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Business Insights for Women
PNC INSIGHTS Magazine Spring/Summer 2014 Issue
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Tapping into employees' natural leadership abilities benefits your business.

It may be tempting to position yourself as the sole leader in your organization, and disseminate your leadership through willing managers. But you'd be missing out on the talent of natural leaders who can not only drive your company today, but lead it into the future.

Both leaders and managers are needed in any business, but they serve different purposes. "Leadership is an influence relationship," author Joseph C. Rost wrote, "and management is an authority relationship." In other words, managers have the prosaic purpose of planning, organizing and coordinating so that the work gets done. Leaders--no matter what their corporate rank--gather followers, whom they inspire, motivate and provide with practical knowledge that gives purpose to their work.

Your reward for developing leaders in your organization will be innovation, engagement and a cadre of energized individuals eager to tackle the challenges your company will face in the future.

Identify the Leaders

Your first task is to identify the employees who come up with new ideas to help the customer and organization alike, willingly share their expertise, continually develop and grow no matter what their position in the company and question commonplace assumptions. Some of these leaders may be suited to management roles--but many will be among your rank-and-file employees.

Find the opportunities to task these potential leaders with projects that allow them to develop while generating creative solutions to problems. You may want to start small when offering projects to challenge them and set them up for success. Here are a few ideas to bear in mind as you get started.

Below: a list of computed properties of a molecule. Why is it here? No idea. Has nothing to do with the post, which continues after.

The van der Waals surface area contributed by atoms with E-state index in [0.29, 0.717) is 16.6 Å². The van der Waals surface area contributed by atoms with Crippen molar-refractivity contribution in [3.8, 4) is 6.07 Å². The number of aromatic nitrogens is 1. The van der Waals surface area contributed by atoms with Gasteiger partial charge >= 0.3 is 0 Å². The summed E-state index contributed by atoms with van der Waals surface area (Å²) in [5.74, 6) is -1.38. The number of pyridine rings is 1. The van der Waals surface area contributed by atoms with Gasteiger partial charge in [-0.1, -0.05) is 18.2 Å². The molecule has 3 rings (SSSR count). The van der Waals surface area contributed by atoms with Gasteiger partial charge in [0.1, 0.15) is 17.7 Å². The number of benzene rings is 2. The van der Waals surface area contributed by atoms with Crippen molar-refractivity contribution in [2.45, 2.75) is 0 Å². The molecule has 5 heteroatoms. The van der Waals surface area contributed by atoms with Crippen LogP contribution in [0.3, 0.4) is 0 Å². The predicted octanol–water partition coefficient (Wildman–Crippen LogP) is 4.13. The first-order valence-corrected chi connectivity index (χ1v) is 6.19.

1. Pose the task as a problem. Instead of offering a solution, let the leader and her team find her own way.
  2. Let the leader choose her team. Ideally, she should be able to reach across departments and hierarchy. Team members should be free to accept or decline the invitation, putting the onus on the leader to convince them to participate.
  3. Establish reporting metrics. This allows you and other executives to evaluate solutions impartially--and it allows leaders to keep track of their teams' progress.
  4. Meet regularly with your leaders. You'll ensure that their projects remain on track, and be able to offer guidance and access to resources as appropriate.

 


The article you read was prepared for general information purposes by McMurry. These articles are for general information purposes only and are not intended to provide legal, tax, accounting or financial advice. PNC urges its customers to do independent research and to consult with financial and legal professionals before making any financial decisions.These articles may provide reference to Internet sites as a convenience to our readers. While PNC endeavors to provide resources that are reputable and safe, we cannot be held responsible for the information, products, or services obtained on such sites and will not be liable for any damages arising from your access to such sites. The content, accuracy, opinions expressed, and links provided by these resources are not investigated, verified, monitored or endorsed by PNC.